Brighton and Hove school nurses conducted a pilot study to explore issues that could arise in collecting personal i…
VOL: 103, ISSUE: 15, PAGE NO: 28
Felicity Duncan, MA, RGN, DN cert, SN cert, is practice educator and development manager for school nurses at Brighton and Hove Children and Young People’s Trust
Brighton and Hove school nurses conducted a pilot study to explore issues that could arise in collecting personal information from 11-year-old schoolchildren. The aim was to learn how to do this sensitively and efficiently. The specific aims were:
- To explore the feelings of the children being measured;
- To quantify reactions of parents and carers;
- To consider the views of teachers;
- To learn from the observations of nurses.
Data on the sizes of the children was sent directly to the government and not used by the trust.
The area has three school nursing teams, each of which selected two schools. They chose three inner-city schools with children from a broad range of social backgrounds, one village school from a mainly affluent area, one from a mainly deprived area and one with a varied catchment area.
We asked head teachers to send an explanatory letter (written by us) to parents. This invited parents to contact us if they had concerns and asked them to inform the school if they did not want their child to be measured. In this way ‘negative consent’ was obtained if parents did not reply.
Nurses were asked to measure children individually and discreetly but were given no other guidelines.
Two questionnaires were devised:
- Children had a sheet with words to circle that would elicit gender and their feelings about being measured;
- Teachers were given a sheet asking how the session affected them and how the class behaved before and after the session and were also invited to write comments.
Out of a total of 230 pupils who were screened, 96 boys and 92 girls completed the questionnaire.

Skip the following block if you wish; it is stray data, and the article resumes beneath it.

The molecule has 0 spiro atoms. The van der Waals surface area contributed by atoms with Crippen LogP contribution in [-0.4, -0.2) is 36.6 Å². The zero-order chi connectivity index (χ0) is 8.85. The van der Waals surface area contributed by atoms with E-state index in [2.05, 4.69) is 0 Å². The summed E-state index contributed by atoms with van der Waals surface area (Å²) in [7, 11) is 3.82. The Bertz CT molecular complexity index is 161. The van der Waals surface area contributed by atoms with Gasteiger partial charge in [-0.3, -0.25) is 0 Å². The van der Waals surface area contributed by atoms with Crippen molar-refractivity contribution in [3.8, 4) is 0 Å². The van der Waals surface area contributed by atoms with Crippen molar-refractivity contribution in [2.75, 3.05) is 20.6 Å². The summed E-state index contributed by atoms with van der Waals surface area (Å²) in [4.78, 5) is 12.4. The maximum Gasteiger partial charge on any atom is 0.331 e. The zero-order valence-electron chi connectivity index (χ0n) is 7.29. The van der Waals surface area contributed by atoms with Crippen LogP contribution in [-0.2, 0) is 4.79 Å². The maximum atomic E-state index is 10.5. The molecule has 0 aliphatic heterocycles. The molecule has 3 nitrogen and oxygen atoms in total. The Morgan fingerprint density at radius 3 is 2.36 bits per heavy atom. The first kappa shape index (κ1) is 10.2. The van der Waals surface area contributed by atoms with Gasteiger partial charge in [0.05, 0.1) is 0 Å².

As children could circle as many comments as they wished, we had a total of 234 positive comments, with boys’ and girls’ findings similar in most areas. More than half ‘didn’t care’; nearly 40 thought it was ‘OK’; and few objected to their classmates being nearby. The only difference of note between boys and girls was that more boys liked their height and (to a lesser degree) their weight being measured.
More than a quarter of children who filled in the questionnaire disliked the process and 51 (27%) circled negative comments. Noticeably more girls than boys were less happy in every way. Although it was mainly overweight children who appeared to feel uncomfortable, a significant number of ‘shorter than average’ children also disliked being measured. There was also a noticeable number of girls who, despite looking slim, told nurses that they ‘knew they were overweight’.
Some 45 boys and 46 girls wrote comments, approximately two-thirds of which were positive. Of the negative comments, noticeably more were by girls.
Many positive comments reflected the ways in which the nurses handled the screening process:
- ‘The nurses made me feel more comfortable’;
- ‘I didn’t mind because I knew no one would make fun’.
Some pupils expressed relief at not being overweight and many were clearly already anxious about being overweight and were seeking reassurance:
- ‘I liked being weighed because I thought I was fat but found I wasn’t’;
- ‘I sometimes feel worried about my weight but after being checked I felt OK.’
Some positive comments were made alongside negative responses. Again, these appeared to reflect the nurses’ handling of the process. For example:
- ‘At first I felt nervous because I’m quite self-conscious about my weight’;
- ‘I didn’t want to be weighed but it wasn’t as bad as I thought’.
Negative comments demonstrated children’s low self-esteem. For example:
- ‘Terrible, horrible, sad, upset, hated it, made me feel fat’;
- ‘I felt embarrassed if anyone thought I was fat or a midget’.
Views of staff, parents and carers
Nine teachers completed the questionnaire. There was a common thread about wanting to avoid further intrusion into lesson time, although six teachers said children were measured at a convenient time when they were working independently. The children’s behaviour before and after being measured was not affected. Two parents withheld consent and two girls (from different classes) refused to be weighed. Two parents requested contact with the school nurse.
School nurses’ responses